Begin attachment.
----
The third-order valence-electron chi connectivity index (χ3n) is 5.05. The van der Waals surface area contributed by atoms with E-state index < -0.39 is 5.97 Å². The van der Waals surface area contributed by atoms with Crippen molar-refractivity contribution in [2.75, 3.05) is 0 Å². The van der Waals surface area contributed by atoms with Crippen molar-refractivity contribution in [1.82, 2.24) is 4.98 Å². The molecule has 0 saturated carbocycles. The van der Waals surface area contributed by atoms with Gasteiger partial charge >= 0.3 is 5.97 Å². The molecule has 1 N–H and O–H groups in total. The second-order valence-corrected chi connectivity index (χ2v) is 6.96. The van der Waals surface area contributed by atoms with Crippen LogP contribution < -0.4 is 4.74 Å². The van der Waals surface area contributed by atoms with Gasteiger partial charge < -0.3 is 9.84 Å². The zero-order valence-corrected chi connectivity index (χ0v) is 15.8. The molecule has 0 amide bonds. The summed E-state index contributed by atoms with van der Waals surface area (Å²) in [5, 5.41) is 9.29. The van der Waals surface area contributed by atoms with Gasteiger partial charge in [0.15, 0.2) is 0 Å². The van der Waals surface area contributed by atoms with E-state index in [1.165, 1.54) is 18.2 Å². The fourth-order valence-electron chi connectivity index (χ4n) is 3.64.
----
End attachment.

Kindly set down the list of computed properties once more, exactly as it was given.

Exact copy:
The third-order valence-electron chi connectivity index (χ3n) is 5.05. The van der Waals surface area contributed by atoms with E-state index < -0.39 is 5.97 Å². The van der Waals surface area contributed by atoms with Crippen molar-refractivity contribution in [2.75, 3.05) is 0 Å². The van der Waals surface area contributed by atoms with Crippen molar-refractivity contribution in [1.82, 2.24) is 4.98 Å². The molecule has 0 saturated carbocycles. The van der Waals surface area contributed by atoms with Gasteiger partial charge >= 0.3 is 5.97 Å². The molecule has 1 N–H and O–H groups in total. The second-order valence-corrected chi connectivity index (χ2v) is 6.96. The van der Waals surface area contributed by atoms with Crippen LogP contribution < -0.4 is 4.74 Å². The van der Waals surface area contributed by atoms with Gasteiger partial charge < -0.3 is 9.84 Å². The zero-order valence-corrected chi connectivity index (χ0v) is 15.8. The molecule has 0 amide bonds. The summed E-state index contributed by atoms with van der Waals surface area (Å²) in [5, 5.41) is 9.29. The van der Waals surface area contributed by atoms with Gasteiger partial charge in [0.15, 0.2) is 0 Å². The van der Waals surface area contributed by atoms with E-state index in [1.165, 1.54) is 18.2 Å². The fourth-order valence-electron chi connectivity index (χ4n) is 3.64.